The research tradition that first challenged the systems approach in educational leadership studies was known as subjectivism. Much of the subjectivist criticism of systems/quantitative inquiry targeted the assumptions on which these latter approaches rested. Thom Greenfield (Greenfield and Ribbins 1993) was perhaps the most articulate advocate of subjectivism in educational administration and leadership. Greenfield claimed that organizations were individual constructions originating in the minds of people. For him, people were not in organizations; organizations were in people. In marked contrast to the systems/positivist approach, organizations were constructed entities, the product of the perceptions, wills, and values of the people who worked and learned in them. Students, teachers, administrators, and trustees interpreted what they saw about them, often in very different ways, and then acted on the basis of these interpretations. Unlike the automatons of the systems/positivist world, these individuals could decide for themselves what they wanted to do.
The idea that the willful perceptions and values of people shaped organizations seriously undercut the possibility of establishing causal relationships in organizations. If people were responsible for making the organizations of which they were a part, capable of deciding for themselves what they wanted to do, and thus unpredictable, how could one reasonably establish causal relationships in organizations? Critics like Greenfield argued that people did not obey general laws, but simply did what they felt like doing. The conclusion that he and others reached was these input/output system models, attractive as they were to those seeking control of their organizations, did not adequately depict the world in which educational leaders worked. This subjectivist view also ushered in another, perhaps more realistic way of seeing and studying organizations and leadership. If organizations were constructed by people, then tapping into their perceptions and experiences could reveal what really happens in these places. While these methods might not generate the useful (yet illusory) generalizations that systems advocates sought, they could nevertheless provide useful insights into practice.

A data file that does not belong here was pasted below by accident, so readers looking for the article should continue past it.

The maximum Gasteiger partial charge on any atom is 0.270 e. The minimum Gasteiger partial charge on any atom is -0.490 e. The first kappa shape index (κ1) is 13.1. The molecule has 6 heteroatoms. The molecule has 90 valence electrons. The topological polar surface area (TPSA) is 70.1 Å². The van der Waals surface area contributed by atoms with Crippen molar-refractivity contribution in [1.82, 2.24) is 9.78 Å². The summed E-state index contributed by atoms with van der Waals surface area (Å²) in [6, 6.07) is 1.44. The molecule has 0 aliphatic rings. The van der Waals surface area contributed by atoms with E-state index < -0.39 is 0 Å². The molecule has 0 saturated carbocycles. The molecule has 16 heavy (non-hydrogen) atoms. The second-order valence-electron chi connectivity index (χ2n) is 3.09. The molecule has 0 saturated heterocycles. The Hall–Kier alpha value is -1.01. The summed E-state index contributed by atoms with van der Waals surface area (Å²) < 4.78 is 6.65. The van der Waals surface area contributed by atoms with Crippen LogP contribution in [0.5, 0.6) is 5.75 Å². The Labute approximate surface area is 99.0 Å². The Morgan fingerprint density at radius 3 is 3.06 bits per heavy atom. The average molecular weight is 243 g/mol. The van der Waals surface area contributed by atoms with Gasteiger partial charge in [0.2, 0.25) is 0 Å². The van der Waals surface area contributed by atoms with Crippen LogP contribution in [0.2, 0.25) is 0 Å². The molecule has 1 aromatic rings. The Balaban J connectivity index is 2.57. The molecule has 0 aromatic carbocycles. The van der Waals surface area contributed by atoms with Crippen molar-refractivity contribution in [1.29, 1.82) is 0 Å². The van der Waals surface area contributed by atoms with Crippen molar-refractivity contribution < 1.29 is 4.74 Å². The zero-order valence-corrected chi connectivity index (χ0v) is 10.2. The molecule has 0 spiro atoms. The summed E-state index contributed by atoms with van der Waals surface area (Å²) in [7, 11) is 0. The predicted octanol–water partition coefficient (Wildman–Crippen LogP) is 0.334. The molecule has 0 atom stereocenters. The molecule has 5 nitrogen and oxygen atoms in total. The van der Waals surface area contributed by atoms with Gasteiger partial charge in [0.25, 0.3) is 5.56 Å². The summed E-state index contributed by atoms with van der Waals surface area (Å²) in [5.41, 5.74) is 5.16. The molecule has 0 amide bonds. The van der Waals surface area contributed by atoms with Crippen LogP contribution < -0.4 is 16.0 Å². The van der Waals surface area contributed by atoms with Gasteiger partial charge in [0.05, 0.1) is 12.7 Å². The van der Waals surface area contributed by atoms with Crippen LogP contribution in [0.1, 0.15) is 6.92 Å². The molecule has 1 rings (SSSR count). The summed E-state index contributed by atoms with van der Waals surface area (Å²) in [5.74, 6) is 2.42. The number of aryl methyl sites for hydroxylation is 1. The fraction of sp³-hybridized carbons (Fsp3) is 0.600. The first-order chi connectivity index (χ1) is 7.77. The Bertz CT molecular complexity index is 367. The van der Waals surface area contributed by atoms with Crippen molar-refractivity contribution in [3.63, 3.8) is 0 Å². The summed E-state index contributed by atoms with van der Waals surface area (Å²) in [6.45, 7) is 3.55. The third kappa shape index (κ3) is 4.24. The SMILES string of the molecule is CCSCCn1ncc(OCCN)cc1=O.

Motivated by a desire to compensate for the shortcomings of the systems approach and a wish to explain the failure of current reforms, these academics looked for politics not at an institutional level, but within schools. While not denying that politics existed at a systems level, they nevertheless sought to understand how allocation processes played out on an interactional level within educational institutions – in what people felt, said, and did. Unlike systems scholars, they assumed that these organizations were conflicted entities, populated by people who employed power to promote their own interests. Those who explored politics from a microperspective painted pictures of organizational life from which leaders could learn. Unlike systems scholars, some researchers specifically studied individual (school) leaders – how they used power to realize their interests and influence the way in which values were allocated in their institutions.
Micropolitical approaches differed from systems politics in two key ways. Shunning methods that sought to establish causal relationships and predictability, they attempted to illuminate allocation processes within schools by revealing how they worked on the ground, in the daily grind, and in the thoughts, words, and actions of the people involved. Although they acknowledged the impossibility of achieving objectivity in their studies, they nevertheless sought to distance themselves from these political practices, neither questioning these processes nor advocating for particular practices. Another way in which they distinguished themselves from systems researchers was in the role they attributed to individuals. Microresearchers looked at micropolitical practices through an individualistic lens; they assumed that individuals or groups of individuals, not processes or structures, were responsible for shaping allocation practices. Unlike systems scholars, they assumed that power, interests, and conflict were largely individual products. Advocates of yet a third approach to politics would react critically to this undue emphasis on individuals and an implicit endorsement of allocation processes in schools.